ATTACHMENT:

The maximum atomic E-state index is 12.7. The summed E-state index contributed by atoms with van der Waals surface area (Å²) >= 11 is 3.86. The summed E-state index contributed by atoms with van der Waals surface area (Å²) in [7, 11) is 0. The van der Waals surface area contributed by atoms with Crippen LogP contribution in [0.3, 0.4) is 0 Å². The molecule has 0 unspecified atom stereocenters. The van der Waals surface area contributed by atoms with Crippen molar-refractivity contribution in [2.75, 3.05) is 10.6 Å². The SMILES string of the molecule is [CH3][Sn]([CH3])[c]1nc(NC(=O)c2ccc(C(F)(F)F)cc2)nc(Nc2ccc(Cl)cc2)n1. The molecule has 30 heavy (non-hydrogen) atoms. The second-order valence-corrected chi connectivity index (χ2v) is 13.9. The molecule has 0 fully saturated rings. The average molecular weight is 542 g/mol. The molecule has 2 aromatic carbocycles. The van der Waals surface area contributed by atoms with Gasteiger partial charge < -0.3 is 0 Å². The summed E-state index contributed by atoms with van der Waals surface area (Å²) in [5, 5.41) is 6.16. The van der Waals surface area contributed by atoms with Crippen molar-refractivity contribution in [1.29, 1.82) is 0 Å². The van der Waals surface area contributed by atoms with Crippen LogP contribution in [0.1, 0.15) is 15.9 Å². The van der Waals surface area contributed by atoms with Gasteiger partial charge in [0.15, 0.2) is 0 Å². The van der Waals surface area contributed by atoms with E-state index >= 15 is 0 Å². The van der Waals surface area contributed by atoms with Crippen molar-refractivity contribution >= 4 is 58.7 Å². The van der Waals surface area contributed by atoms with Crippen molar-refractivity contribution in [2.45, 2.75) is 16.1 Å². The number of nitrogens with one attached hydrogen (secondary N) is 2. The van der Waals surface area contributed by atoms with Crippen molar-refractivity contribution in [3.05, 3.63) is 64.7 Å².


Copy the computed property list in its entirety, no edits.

The maximum atomic E-state index is 12.7. The summed E-state index contributed by atoms with van der Waals surface area (Å²) >= 11 is 3.86. The summed E-state index contributed by atoms with van der Waals surface area (Å²) in [7, 11) is 0. The van der Waals surface area contributed by atoms with Crippen LogP contribution in [0.3, 0.4) is 0 Å². The molecule has 0 unspecified atom stereocenters. The van der Waals surface area contributed by atoms with Crippen molar-refractivity contribution in [2.75, 3.05) is 10.6 Å². The SMILES string of the molecule is [CH3][Sn]([CH3])[c]1nc(NC(=O)c2ccc(C(F)(F)F)cc2)nc(Nc2ccc(Cl)cc2)n1. The molecule has 30 heavy (non-hydrogen) atoms. The second-order valence-corrected chi connectivity index (χ2v) is 13.9. The molecule has 0 fully saturated rings. The average molecular weight is 542 g/mol. The molecule has 2 aromatic carbocycles. The van der Waals surface area contributed by atoms with Gasteiger partial charge < -0.3 is 0 Å². The summed E-state index contributed by atoms with van der Waals surface area (Å²) in [5, 5.41) is 6.16. The van der Waals surface area contributed by atoms with Crippen molar-refractivity contribution in [1.29, 1.82) is 0 Å². The van der Waals surface area contributed by atoms with Crippen LogP contribution in [0.1, 0.15) is 15.9 Å². The van der Waals surface area contributed by atoms with Gasteiger partial charge in [0.15, 0.2) is 0 Å². The van der Waals surface area contributed by atoms with E-state index >= 15 is 0 Å². The van der Waals surface area contributed by atoms with Crippen molar-refractivity contribution >= 4 is 58.7 Å². The van der Waals surface area contributed by atoms with Crippen molar-refractivity contribution in [2.45, 2.75) is 16.1 Å². The number of nitrogens with one attached hydrogen (secondary N) is 2. The van der Waals surface area contributed by atoms with Crippen molar-refractivity contribution in [3.05, 3.63) is 64.7 Å².